“There’s nothing like this anywhere in the world,” Alan Hogg, from New Zealand’s University of Waikato.
During an excavation of a geothermal power plant in Ngawha North Island, New Zealand, an ancient tree was found. The Tree contains a record of a reversal of Earth’s magnetic field.
The Tree, buried in 26 feet of soil, was 65 meters long. According to the carbon dating the Tree lived for 1500 years, between 41,000-42,500 years ago, this period is known as the Laschamp Excursion.
The lifespan of this unique Ngāwhā Kauri tree covers a significant point when the Earth’s magnetic field nearly reversed. At that point in time, the magnetic north and south went on a short journey but never completed a full reversal.
The Earth’s magnetic is generated by the iron in the Earth’s core. As it moves, electric currents get produced that extend into space.
The magnetic field acts as a shield in protecting Earth from the solar winds. The solar wind is a stream of particles that come from the Sun. The solar wind has the potential to rip away our ozone layer if it ever were to impact the Earth’s atmosphere.
When the magnetic field reverses or tries to, the safety barrier that it gives off gets weaker leading to more Sun radiation reaching through our atmosphere. Hence it shows up on tree rings.
Chris Turney, an expert in paleoclimatology and climate change from the University of New South Wales together with a group of scientists, are analyzing samples of the Tree.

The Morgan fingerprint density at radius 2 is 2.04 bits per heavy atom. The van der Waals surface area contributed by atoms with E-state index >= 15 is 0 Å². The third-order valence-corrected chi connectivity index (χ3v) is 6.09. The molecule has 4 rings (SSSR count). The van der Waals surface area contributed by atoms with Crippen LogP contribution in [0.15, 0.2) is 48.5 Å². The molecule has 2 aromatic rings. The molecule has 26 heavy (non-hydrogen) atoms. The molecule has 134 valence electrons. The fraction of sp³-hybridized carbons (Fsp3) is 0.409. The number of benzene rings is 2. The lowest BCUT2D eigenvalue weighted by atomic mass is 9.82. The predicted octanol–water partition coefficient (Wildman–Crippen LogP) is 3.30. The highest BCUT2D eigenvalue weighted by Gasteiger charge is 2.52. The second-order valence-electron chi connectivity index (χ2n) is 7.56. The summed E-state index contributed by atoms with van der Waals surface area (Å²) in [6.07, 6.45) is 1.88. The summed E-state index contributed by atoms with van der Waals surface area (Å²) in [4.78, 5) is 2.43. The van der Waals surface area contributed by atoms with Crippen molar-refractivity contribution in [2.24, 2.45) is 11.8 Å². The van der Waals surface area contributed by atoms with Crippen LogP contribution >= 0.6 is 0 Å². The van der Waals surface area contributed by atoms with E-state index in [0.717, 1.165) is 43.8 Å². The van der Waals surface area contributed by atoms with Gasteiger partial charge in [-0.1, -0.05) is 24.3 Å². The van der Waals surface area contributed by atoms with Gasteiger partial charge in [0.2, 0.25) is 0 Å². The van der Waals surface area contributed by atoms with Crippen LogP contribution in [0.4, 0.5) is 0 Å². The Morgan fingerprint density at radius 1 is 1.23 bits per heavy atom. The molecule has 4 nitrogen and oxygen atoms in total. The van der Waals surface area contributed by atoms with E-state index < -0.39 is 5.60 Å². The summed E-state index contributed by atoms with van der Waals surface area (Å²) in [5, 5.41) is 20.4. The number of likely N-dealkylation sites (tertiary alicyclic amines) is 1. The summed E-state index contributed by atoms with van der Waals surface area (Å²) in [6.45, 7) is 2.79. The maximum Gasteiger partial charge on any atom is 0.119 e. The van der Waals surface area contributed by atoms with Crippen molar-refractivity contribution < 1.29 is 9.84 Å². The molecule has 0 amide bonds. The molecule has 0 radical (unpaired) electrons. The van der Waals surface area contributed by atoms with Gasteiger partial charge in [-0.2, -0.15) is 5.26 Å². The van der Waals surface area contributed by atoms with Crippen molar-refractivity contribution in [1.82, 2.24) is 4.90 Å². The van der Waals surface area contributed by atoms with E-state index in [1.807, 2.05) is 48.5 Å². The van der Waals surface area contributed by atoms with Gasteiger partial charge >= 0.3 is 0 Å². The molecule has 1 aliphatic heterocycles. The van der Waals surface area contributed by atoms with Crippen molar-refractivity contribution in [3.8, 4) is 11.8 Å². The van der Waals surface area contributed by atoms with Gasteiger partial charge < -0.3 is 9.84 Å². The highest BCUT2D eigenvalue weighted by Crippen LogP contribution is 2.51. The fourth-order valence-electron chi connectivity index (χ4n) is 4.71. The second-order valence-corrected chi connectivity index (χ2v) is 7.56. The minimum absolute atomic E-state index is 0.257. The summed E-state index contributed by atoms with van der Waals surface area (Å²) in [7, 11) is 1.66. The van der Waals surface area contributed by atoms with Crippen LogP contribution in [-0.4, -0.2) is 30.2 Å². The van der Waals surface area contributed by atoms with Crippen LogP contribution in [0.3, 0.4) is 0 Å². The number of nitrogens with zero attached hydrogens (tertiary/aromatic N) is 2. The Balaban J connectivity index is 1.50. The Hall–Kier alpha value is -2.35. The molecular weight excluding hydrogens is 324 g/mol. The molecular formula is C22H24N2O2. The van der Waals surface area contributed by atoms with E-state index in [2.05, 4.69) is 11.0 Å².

By understanding what happened to the Tree during the process would give insight into what to expect the next time a polar shift happens. Experts believe when this happens, we might experience an increase in cosmic radiation that will take out satellites and potentially other communication infrastructure.
According to NASA, there is a pattern of magnetic field reversals in the last 20 million years. It appears to have been happening once every 200,000 to 300,000 years. The previous full magnetic field reversal took place around 780,000 years ago.
The Magnetic field change is of increasing interest to scientists after reports showed that the Earth’s northern magnetic pole moved at an unexpectedly fast rate towards Siberia in September 2018. As a result, the scientist had to update the World Magnetic Model (WMM). The WMM is used in navigation and many civilian systems. That why it is of paramount importance knowing where the northern and southern magnetic poles are.